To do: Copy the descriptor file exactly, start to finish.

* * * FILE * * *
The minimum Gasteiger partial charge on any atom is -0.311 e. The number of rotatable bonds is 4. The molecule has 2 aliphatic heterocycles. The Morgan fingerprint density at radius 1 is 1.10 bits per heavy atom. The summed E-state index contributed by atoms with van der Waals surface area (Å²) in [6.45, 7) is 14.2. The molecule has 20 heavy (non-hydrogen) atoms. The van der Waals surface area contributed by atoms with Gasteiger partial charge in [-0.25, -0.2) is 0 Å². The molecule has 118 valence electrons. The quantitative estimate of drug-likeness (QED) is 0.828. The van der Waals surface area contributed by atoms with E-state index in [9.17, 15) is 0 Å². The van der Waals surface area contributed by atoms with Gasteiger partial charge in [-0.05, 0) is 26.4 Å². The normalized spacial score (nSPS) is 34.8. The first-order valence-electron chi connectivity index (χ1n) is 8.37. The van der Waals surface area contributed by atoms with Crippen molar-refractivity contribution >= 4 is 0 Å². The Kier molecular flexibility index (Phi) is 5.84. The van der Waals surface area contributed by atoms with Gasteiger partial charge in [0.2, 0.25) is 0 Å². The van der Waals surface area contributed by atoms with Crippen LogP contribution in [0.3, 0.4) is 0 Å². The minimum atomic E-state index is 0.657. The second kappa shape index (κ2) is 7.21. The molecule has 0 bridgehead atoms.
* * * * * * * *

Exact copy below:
The minimum Gasteiger partial charge on any atom is -0.311 e. The number of rotatable bonds is 4. The molecule has 2 aliphatic heterocycles. The Morgan fingerprint density at radius 1 is 1.10 bits per heavy atom. The summed E-state index contributed by atoms with van der Waals surface area (Å²) in [6.45, 7) is 14.2. The molecule has 20 heavy (non-hydrogen) atoms. The van der Waals surface area contributed by atoms with Gasteiger partial charge in [-0.25, -0.2) is 0 Å². The molecule has 118 valence electrons. The quantitative estimate of drug-likeness (QED) is 0.828. The van der Waals surface area contributed by atoms with E-state index in [9.17, 15) is 0 Å². The van der Waals surface area contributed by atoms with Gasteiger partial charge in [-0.05, 0) is 26.4 Å². The normalized spacial score (nSPS) is 34.8. The first-order valence-electron chi connectivity index (χ1n) is 8.37. The van der Waals surface area contributed by atoms with Crippen molar-refractivity contribution >= 4 is 0 Å². The Kier molecular flexibility index (Phi) is 5.84. The van der Waals surface area contributed by atoms with Gasteiger partial charge in [0.2, 0.25) is 0 Å². The van der Waals surface area contributed by atoms with Crippen LogP contribution in [0.3, 0.4) is 0 Å². The minimum atomic E-state index is 0.657. The second kappa shape index (κ2) is 7.21. The molecule has 0 bridgehead atoms.